Wednesday, May 5, 2010

Conservation, Use It Or Lose It, and Abandonment

Darn it!  Kansas had a pretty good conservation program going with the Water Rights Conservation Program (WRCP) until it was eliminated on December 31, 2009 for lack of funding.  This program allowed water rights in good standing to contract with the state to conserve water (not pump it).  The contract was from 5 to 10 years in length, was only available where no new water rights were approvable, and did not have any enrollment fee.  Being under contract with Kansas, the years of non-use counted as "due and sufficient cause" and could not be used for abandonment purposes.  This approach clearly extended the potential abandonment window for non-use well beyond the statutorily set 5 years, but it had an actual time limit after which the water right would again be subject to abandonment for non-use.  For those unfamiliar with the concept of abandonment, it prevents persons from holding onto unused water rights at the exclusion of others who want to use the state's water, tends to make sure the state's water gets beneficially used and prevents the long-term speculation of water rights.  

In trying to replace WRCP with some other conservation program funded some other way, several approaches were started through the Legislative and Rule making process by independent entities.  What came out of all these efforts was a new statute that makes it a matter of law that non-use by any water right in areas closed to new development (as long as the well is maintained) is "due and sufficient cause" for non-use and the water right cannot be abandoned.  On the surface this sounds innocuous enough - and certainly in the favor of water right owners who don't want to pump the right, but want to retain it.  Remember, a water right in Kansas is a real property right (in perpetuity) to the use of the state's water so long as the conditions of the water right are adhered to.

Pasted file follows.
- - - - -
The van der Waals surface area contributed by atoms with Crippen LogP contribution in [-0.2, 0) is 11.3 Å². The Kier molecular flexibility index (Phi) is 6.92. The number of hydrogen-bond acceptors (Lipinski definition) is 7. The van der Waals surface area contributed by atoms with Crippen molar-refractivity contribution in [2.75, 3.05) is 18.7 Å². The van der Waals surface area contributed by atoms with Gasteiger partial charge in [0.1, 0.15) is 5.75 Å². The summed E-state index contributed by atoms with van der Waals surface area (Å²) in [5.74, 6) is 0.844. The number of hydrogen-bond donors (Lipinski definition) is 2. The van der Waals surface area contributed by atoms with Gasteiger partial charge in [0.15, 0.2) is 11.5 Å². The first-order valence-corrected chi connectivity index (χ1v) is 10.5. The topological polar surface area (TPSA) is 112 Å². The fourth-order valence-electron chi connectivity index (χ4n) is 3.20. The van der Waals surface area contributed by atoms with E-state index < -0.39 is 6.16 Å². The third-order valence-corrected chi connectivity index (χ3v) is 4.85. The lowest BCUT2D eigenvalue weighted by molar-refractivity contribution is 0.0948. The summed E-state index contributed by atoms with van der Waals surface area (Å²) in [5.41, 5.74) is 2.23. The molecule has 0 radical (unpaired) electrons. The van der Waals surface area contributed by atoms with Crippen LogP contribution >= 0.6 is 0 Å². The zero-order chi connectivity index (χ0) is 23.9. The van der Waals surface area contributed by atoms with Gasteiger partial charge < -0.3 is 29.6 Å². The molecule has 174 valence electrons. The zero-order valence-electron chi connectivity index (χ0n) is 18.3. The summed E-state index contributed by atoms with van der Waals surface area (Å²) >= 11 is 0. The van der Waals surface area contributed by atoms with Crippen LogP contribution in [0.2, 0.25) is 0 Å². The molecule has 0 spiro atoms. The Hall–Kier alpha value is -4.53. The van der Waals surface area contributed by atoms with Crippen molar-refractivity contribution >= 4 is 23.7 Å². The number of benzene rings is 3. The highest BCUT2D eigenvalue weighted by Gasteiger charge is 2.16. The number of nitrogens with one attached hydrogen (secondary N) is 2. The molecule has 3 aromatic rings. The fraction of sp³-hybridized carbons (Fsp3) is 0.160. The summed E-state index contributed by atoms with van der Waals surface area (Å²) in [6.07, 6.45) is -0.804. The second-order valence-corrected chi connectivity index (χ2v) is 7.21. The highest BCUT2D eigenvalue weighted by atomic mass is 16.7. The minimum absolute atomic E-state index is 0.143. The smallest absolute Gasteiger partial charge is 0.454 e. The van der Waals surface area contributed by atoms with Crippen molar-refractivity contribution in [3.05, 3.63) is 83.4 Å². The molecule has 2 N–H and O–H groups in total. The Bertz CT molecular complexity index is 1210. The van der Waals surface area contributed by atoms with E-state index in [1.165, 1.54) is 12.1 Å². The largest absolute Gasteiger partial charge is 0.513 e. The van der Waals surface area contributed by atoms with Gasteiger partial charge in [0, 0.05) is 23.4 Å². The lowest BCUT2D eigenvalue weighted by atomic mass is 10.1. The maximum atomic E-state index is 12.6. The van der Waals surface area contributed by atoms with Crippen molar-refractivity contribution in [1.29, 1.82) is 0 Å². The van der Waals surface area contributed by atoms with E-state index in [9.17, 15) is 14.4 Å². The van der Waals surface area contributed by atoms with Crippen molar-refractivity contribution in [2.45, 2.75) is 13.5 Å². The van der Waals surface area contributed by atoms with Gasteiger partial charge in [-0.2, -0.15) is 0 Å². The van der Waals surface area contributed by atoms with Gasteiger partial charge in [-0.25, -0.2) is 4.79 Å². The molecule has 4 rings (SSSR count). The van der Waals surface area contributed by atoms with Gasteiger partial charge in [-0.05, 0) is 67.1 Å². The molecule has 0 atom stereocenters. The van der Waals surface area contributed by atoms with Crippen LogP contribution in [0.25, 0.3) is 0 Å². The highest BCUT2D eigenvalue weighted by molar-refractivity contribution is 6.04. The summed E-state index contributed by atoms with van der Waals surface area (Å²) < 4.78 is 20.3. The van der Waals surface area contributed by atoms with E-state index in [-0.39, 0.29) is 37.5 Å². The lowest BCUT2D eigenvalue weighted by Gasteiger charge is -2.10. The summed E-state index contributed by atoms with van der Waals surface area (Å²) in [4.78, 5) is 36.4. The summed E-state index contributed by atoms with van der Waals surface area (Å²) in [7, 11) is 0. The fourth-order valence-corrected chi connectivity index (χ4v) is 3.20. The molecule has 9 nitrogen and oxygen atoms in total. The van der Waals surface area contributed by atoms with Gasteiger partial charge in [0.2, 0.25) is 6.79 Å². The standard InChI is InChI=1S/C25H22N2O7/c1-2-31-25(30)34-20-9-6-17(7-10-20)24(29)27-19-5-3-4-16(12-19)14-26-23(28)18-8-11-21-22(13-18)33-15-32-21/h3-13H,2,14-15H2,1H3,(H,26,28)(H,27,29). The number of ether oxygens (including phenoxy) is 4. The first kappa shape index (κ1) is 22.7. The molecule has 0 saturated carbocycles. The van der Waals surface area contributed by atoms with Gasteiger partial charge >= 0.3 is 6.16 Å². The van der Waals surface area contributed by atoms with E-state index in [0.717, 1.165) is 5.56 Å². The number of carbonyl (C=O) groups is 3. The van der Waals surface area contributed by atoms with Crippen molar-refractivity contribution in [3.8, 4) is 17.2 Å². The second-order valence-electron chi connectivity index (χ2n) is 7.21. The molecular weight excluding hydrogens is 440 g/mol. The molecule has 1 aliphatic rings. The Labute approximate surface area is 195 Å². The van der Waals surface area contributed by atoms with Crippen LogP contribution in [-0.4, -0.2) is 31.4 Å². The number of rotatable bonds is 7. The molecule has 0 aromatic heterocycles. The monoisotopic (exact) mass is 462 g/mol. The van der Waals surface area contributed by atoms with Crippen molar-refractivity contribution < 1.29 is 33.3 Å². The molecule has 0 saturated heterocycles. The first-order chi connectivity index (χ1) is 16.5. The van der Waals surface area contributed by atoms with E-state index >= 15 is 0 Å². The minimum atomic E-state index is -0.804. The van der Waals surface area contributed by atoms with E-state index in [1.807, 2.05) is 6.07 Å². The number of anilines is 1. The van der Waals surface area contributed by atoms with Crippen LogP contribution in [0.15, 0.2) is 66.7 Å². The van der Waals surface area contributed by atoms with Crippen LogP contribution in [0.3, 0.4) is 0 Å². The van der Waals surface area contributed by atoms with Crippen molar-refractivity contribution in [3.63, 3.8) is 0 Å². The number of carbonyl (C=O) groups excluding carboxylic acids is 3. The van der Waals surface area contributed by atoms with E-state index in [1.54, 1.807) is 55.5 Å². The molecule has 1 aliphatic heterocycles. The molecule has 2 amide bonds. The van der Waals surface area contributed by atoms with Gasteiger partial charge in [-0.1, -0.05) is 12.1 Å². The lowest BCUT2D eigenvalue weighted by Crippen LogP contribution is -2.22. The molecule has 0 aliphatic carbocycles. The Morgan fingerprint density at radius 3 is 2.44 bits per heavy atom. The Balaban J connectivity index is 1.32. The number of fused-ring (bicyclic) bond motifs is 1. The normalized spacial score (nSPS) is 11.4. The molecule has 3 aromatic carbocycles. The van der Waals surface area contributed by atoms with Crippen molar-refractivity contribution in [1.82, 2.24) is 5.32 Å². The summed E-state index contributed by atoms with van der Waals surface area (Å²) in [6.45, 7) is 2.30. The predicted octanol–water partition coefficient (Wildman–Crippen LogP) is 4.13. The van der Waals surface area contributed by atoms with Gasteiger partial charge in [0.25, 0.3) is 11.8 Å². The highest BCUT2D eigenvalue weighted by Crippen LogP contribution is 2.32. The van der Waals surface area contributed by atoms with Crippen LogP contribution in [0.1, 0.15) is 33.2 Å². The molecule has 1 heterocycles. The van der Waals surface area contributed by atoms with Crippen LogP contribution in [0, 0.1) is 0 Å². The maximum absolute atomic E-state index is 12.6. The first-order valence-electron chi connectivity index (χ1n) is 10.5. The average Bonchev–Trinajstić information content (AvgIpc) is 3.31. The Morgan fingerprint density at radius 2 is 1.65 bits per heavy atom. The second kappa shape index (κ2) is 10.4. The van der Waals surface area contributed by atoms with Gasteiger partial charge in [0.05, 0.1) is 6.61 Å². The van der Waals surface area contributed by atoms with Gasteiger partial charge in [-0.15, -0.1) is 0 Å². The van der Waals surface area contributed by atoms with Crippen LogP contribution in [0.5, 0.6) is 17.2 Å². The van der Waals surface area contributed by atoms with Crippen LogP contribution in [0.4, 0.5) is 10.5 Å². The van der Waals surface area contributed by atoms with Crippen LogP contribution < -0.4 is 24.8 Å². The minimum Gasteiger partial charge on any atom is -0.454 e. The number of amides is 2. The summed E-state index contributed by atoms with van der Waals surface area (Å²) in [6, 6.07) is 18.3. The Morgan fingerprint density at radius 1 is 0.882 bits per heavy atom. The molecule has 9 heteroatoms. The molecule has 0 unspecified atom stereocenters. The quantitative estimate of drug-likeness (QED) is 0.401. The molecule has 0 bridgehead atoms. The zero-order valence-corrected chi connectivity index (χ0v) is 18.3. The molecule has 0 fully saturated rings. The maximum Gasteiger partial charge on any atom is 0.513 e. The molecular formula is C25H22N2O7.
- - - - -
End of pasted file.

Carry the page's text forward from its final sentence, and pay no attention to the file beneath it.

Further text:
However, we've just created a situation, in closed areas, where no water right will ever get abandoned except by voluntary action by the owner - as long as the well is maintained.  Not so much a problem today, but eventually these non-used rights will be involved in any management solutions applied to the area.  If water right reductions are ever made, those who have been using the water all along will have to cut deeper in order to equitably share the pain with those who haven't been using the water at all, and may never do so again.  I suspect there will be active discussions at that time.  Of course, maybe water markets were invented for this exact reason.  It's all a matter of perspective.

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